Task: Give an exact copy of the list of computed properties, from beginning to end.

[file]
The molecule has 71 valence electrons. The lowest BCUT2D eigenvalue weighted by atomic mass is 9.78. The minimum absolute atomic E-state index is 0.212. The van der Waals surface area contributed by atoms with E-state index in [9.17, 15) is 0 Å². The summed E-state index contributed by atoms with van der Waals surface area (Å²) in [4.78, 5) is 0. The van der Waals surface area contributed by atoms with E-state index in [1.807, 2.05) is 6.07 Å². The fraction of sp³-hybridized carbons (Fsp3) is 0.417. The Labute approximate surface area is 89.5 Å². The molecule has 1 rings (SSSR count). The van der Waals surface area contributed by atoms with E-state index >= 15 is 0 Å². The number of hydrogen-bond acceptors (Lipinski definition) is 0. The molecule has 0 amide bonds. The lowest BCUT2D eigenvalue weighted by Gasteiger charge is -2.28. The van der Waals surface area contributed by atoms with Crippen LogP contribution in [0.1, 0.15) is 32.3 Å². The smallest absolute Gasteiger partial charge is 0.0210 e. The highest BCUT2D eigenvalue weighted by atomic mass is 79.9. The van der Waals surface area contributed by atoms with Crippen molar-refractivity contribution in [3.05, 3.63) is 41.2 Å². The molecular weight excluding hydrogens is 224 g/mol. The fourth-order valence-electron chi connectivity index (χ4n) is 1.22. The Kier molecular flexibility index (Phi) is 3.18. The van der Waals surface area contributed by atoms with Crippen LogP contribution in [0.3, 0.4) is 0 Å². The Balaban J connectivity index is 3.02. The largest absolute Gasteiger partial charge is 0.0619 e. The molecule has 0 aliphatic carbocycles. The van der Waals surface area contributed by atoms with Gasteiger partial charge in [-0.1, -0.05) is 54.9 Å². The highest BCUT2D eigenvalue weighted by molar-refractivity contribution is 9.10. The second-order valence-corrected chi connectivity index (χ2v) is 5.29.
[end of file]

The molecule has 71 valence electrons. The lowest BCUT2D eigenvalue weighted by atomic mass is 9.78. The minimum absolute atomic E-state index is 0.212. The van der Waals surface area contributed by atoms with E-state index in [9.17, 15) is 0 Å². The summed E-state index contributed by atoms with van der Waals surface area (Å²) in [4.78, 5) is 0. The van der Waals surface area contributed by atoms with E-state index in [1.807, 2.05) is 6.07 Å². The fraction of sp³-hybridized carbons (Fsp3) is 0.417. The Labute approximate surface area is 89.5 Å². The molecule has 1 rings (SSSR count). The van der Waals surface area contributed by atoms with E-state index >= 15 is 0 Å². The number of hydrogen-bond acceptors (Lipinski definition) is 0. The molecule has 0 amide bonds. The lowest BCUT2D eigenvalue weighted by Gasteiger charge is -2.28. The van der Waals surface area contributed by atoms with Crippen LogP contribution in [0.1, 0.15) is 32.3 Å². The smallest absolute Gasteiger partial charge is 0.0210 e. The highest BCUT2D eigenvalue weighted by atomic mass is 79.9. The van der Waals surface area contributed by atoms with Crippen molar-refractivity contribution in [3.05, 3.63) is 41.2 Å². The molecular weight excluding hydrogens is 224 g/mol. The fourth-order valence-electron chi connectivity index (χ4n) is 1.22. The Kier molecular flexibility index (Phi) is 3.18. The van der Waals surface area contributed by atoms with Crippen LogP contribution in [0.3, 0.4) is 0 Å². The Balaban J connectivity index is 3.02. The largest absolute Gasteiger partial charge is 0.0619 e. The molecule has 0 aliphatic carbocycles. The van der Waals surface area contributed by atoms with Gasteiger partial charge in [-0.1, -0.05) is 54.9 Å². The highest BCUT2D eigenvalue weighted by molar-refractivity contribution is 9.10. The second-order valence-corrected chi connectivity index (χ2v) is 5.29.